The 6×4 cabover, available in high or low cab variants, grew from Freightliner’s global network through parent company Daimler.
“The truck that’s going to change the waste collection industry is the Freightliner EconicSD. It is a game changer,” Richard Saward, Freightliner’s general manager of vocational & government sales said at the reveal inside the Las Vegas Convention Center.
“If you have available technology that provides integrated safety systems, why wouldn’t you want to offer it?” Saward continued. “If you’ve got a cab design that puts the operator and the pedestrian at eye-level with each other, how would you keep it out of the market? If you’ve got a side pedestrian warning system, why wouldn’t you offer it? So our teams over the years have asked a lot of questions as we entered in to this market.”
To help increase visibility, Freightliner has equipped the EconicSD with a large panoramic windshield and low seating position. The truck comes standard with electronic stability control, active brake assist, adaptive cruise control and lane departure warning.
Popular technologies that have been in use on Mercedes trucks overseas and Freightliner’s Cascadia were implemented on EconicSD along with the Detroit Assurance suite of safety systems.
“We demanded more, so we demanded Detroit power and safety systems that are without peer and we brought it to an industry that frankly has been feeding off of adaptive and bolt-on solutions for far too long,” Saward said.
The truck’s 350-hp Detroit DD8 engine is paired up with an Allison 3000 series six-speed transmission which together will produce up to 1050 ft. lb. of torque. A natural gas variant will be available later.
Beyond safety and power, Saward explained that the EconicSD plays an important role in expanding Freightliner’s portfolio in the refuse market.
“The Freightliner EconicSD will complete our vocational product lineup and allow us to fully serve this important industry,” Saward said. “To be clear, you simply cannot be taken seriously in the waste collection space without a chassis ready for front-end loader buyers. At the end of the day, you simply have to have a low COE in this market and it has to be able to accommodate the front-end loader buyers in the market place.”
The steel-reinforced aluminum cab has been designed with driver comfort in mind. Low floor height and a low-entry concept enhanced by a kneeling and lifting function are designed to make getting in and out of the truck easier.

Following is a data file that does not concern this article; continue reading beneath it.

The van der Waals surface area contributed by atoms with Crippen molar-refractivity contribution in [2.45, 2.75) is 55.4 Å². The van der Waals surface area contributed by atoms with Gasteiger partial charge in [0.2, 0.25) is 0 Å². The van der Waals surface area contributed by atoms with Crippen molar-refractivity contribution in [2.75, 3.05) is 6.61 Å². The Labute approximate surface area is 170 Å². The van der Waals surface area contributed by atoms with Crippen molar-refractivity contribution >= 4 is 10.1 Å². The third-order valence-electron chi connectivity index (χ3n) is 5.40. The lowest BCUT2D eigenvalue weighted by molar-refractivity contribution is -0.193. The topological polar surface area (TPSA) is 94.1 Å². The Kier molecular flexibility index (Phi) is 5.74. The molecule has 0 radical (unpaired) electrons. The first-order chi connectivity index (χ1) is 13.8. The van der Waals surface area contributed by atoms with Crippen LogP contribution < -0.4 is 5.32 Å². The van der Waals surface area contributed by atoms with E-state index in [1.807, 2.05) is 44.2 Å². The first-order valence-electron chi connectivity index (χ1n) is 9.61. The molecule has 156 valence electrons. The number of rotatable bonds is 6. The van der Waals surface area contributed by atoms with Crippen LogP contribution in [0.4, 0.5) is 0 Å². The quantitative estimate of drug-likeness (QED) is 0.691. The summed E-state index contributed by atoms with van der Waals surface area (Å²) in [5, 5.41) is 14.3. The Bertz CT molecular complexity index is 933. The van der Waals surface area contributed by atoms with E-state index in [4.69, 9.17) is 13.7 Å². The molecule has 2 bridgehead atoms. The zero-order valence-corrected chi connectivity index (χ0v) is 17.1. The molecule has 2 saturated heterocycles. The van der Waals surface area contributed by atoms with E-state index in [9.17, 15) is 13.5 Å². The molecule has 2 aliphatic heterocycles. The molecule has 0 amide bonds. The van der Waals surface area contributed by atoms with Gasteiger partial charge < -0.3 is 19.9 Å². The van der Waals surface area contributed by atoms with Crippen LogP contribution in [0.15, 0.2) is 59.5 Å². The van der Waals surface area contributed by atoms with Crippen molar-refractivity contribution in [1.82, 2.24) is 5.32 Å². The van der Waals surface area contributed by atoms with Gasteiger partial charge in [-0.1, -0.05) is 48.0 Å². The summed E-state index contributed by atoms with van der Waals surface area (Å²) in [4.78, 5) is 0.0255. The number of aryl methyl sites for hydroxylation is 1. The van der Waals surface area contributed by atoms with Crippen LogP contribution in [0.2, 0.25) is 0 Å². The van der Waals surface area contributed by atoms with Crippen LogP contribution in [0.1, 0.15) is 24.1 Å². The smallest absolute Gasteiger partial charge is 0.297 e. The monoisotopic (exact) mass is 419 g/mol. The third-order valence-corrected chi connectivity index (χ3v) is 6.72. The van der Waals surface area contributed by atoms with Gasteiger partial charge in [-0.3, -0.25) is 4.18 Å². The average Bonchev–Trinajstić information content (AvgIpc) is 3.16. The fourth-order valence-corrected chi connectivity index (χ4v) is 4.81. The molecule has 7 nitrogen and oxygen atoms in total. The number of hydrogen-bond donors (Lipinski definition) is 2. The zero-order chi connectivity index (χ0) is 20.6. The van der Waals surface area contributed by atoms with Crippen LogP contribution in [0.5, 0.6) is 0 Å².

There’s seating for up to four. A suspended driver’s seat features multi-axis adjustment and heating capability. Steering wheel controls allow drivers to cycle through key information displayed on an LCD screen on the dash alongside a digital instrument cluster.
EconicSD development was aided in part not only by refuse body builder experts at Heil and McNeilus, but also by those working on the front lines.
“By working closely with our North American waste collection customers and analyzing how we could provide a solution that best benefits their businesses, we recognized the opportunity to adapt the Freightliner EconicSD for this market,” said Roger Nielsen, president and CEO for Daimler Trucks North America. “Our customers continually seek to elevate the safety and performance of their waste collection vehicles, and the Freightliner EconicSD is the right solution for the distinct needs of this segment.”
The cab and chassis of the EconicSD are designed and manufactured in Woerth, Germany, Daimler’s largest truck plant. More than 125 modifications were made to optimize the truck for North American operations. Final assembly of the cab and chassis will be completed in Gaffney, S.C., at the Freightliner Custom Chassis Corporation (FCCC) manufacturing facility.
Freightliner will begin taking orders for the truck in June. Rollout is scheduled for next April.